SECTIONS

MPs drop contentious clause in copyright Bill, favour artistes

Homa Bay Woman Rep Gladys Wanga [Elvis Ogina,Standard]

A parliamentary committee has dropped a contentious clause in the Copyright (Amendment) Bill, 2021 that sought to make it hard for internet service providers to pull down pirated content.

The Bill by Homa Bay Woman Rep Gladys Wanga seeks to provide for fair revenue sharing formula for ringback tones between artistes and telecommunication companies.

It also sought to repeal sections 35B, 35C and 35D of the Copy Right Act, essentially making it difficult for content creators to protect their ownership rights.

Yesterday, Ms Wanga dropped the offensive clause when she appeared before National Assembly’s Committee on Information, Communication and Innovation.

The said clause had triggered protests by stakeholders in the industry.

“We are keeping the ringback tone and the national rights registry. I am dropping piracy only,” she said.

The Woman Rep explained that sections of the Copyright Act provide that a content creator can demand that internet service provider pull down content that violates copyright.

“The Bill proposes to repeal the provisions on take down notices and requirements, the role of ISPs and application for an injunction. It is intended to remove the ambiguity in the role of the internet service provider,” states the Bill that is due for the Committee of the Whole House.

The Bill is a major win for artistes as it provides that they get 52 per cent of revenue generated from their ringback tones. Currently, the artistes are only entitled to 16 per cent of the revenue with telecommunication companies getting the Lion’s share of 52 per cent.

In their submission to the committee, the artistes expressed their support for the proposed revenue sharing formula. They narrated their frustrations in getting their payments from Premium Rate Service Providers (PRSP).

According to the Bill, artistes will get 52 per cent of the revenue as well as an additional benefit of 9 per cent excise tax benefit.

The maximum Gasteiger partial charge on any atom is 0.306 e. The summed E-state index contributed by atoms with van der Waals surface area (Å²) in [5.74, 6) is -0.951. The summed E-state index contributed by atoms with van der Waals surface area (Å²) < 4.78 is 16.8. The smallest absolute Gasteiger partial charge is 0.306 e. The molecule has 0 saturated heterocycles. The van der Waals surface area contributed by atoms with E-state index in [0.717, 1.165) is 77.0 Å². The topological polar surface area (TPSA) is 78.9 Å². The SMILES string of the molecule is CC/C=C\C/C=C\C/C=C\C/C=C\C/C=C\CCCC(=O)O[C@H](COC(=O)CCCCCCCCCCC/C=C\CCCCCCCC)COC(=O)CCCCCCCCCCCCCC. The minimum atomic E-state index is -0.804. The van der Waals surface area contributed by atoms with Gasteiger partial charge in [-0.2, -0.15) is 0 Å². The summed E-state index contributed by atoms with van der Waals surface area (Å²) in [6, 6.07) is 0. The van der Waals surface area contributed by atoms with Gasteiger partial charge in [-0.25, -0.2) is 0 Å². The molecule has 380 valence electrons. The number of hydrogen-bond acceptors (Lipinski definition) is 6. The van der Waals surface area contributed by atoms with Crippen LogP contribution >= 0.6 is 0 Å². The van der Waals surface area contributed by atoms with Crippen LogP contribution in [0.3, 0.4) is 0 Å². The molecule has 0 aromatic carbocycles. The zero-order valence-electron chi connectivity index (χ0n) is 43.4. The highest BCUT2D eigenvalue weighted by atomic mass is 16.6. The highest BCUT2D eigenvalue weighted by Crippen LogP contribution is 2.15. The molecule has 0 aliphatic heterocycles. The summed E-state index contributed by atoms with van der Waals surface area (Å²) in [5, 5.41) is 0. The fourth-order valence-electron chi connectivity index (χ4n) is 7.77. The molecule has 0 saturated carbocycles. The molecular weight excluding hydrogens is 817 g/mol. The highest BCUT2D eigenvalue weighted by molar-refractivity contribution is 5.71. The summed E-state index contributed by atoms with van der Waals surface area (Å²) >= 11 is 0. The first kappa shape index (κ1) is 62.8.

At the same time,16 per cent will go to the telecommunication companies, another 7 per cent will go to PRSP while 16 will be Value Added Tax.

The new formula implies that for Sh1.50 payment per day for Skiza tune, the artistes will pocket Sh0.92 being a sum of Sh0.78 being 52 per cent artist share and Sh0.14 being 9 per cent of the exercise benefit to the artist.

PRSP will retain Sh0.10, Sh0.24 being 16 per cent telco share while the taxman will take home Sh0.24 being 16 per cent being VAT.

With an annual gross revenue of Sh7.58 billion generated from Skiza tune, artistes will retain Sh4.63 billion.

Safaricom recently changed the Skiza tune charges from Sh1 per day to Sh1.50 per day. Further, the government issued a 10 per cent excise tax exemption to Skiza. The artistes share went up while the PRSP share remained the same.

MPs yesterday accused Safaricom of benefiting more than the artistes. The lawmakers said the artistes have been turned into beggars when their contents were generating billions of shillings.

“We will make sure that Safaricom does business and artistes also get their payment. We are all in business,” said committee chair Jane Wanjiku (Embu).

Wanga said majority of artistes were struggling to meet basic needs as they do not benefit from the songs.

“Our business is representation and we want to know what the artistes get. Many of our artists are not earning their keep,” she said.

But Safaricom through its Head of Regulatory and Public Policy, Kiu Kinyanjui, said they have no control on what platform providers remit to the artists.

The telco said the artistes have commercial agreements between them and the providers.

“It is difficult for Safaricom to know what each artiste gets. These are commercial agreements between the parties and we are not party to the agreements,” said Kinyanjui.

“We pay the 40 per cent but we don’t know how that money is shared. But we have created a portal where the artistes can follow how their songs are performing and also follow up on what they should get as a pay,” she added.